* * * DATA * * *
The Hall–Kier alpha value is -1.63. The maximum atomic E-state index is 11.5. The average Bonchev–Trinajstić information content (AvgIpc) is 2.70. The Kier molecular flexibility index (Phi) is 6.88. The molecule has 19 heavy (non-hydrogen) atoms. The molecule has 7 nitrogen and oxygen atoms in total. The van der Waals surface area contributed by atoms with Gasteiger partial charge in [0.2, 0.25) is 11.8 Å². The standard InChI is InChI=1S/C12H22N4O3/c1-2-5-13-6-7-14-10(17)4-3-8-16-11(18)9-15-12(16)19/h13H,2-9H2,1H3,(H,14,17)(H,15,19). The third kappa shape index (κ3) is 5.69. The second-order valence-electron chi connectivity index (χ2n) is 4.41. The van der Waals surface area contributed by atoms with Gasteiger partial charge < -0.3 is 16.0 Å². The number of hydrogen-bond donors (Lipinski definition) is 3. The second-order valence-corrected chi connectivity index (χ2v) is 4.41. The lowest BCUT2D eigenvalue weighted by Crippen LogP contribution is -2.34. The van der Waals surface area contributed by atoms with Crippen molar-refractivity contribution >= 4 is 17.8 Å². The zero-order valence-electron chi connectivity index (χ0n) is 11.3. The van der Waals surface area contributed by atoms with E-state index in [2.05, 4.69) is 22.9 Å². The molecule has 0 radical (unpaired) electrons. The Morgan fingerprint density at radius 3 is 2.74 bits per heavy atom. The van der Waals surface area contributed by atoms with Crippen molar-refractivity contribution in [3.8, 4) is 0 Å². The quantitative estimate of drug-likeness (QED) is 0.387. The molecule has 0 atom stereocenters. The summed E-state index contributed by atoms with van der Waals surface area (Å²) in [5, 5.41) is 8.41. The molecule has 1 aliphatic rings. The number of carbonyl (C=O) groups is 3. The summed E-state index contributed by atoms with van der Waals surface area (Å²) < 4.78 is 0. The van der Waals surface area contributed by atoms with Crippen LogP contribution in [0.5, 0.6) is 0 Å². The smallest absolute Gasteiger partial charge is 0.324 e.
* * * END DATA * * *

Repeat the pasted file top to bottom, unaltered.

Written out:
The Hall–Kier alpha value is -1.63. The maximum atomic E-state index is 11.5. The average Bonchev–Trinajstić information content (AvgIpc) is 2.70. The Kier molecular flexibility index (Phi) is 6.88. The molecule has 19 heavy (non-hydrogen) atoms. The molecule has 7 nitrogen and oxygen atoms in total. The van der Waals surface area contributed by atoms with Gasteiger partial charge in [0.2, 0.25) is 11.8 Å². The standard InChI is InChI=1S/C12H22N4O3/c1-2-5-13-6-7-14-10(17)4-3-8-16-11(18)9-15-12(16)19/h13H,2-9H2,1H3,(H,14,17)(H,15,19). The third kappa shape index (κ3) is 5.69. The second-order valence-electron chi connectivity index (χ2n) is 4.41. The van der Waals surface area contributed by atoms with Gasteiger partial charge < -0.3 is 16.0 Å². The number of hydrogen-bond donors (Lipinski definition) is 3. The second-order valence-corrected chi connectivity index (χ2v) is 4.41. The lowest BCUT2D eigenvalue weighted by Crippen LogP contribution is -2.34. The van der Waals surface area contributed by atoms with Crippen molar-refractivity contribution >= 4 is 17.8 Å². The zero-order valence-electron chi connectivity index (χ0n) is 11.3. The van der Waals surface area contributed by atoms with E-state index in [2.05, 4.69) is 22.9 Å². The molecule has 0 radical (unpaired) electrons. The Morgan fingerprint density at radius 3 is 2.74 bits per heavy atom. The van der Waals surface area contributed by atoms with Crippen molar-refractivity contribution in [3.8, 4) is 0 Å². The quantitative estimate of drug-likeness (QED) is 0.387. The molecule has 0 atom stereocenters. The summed E-state index contributed by atoms with van der Waals surface area (Å²) in [5, 5.41) is 8.41. The molecule has 1 aliphatic rings. The number of carbonyl (C=O) groups is 3. The summed E-state index contributed by atoms with van der Waals surface area (Å²) < 4.78 is 0. The van der Waals surface area contributed by atoms with Crippen LogP contribution in [0.5, 0.6) is 0 Å². The smallest absolute Gasteiger partial charge is 0.324 e.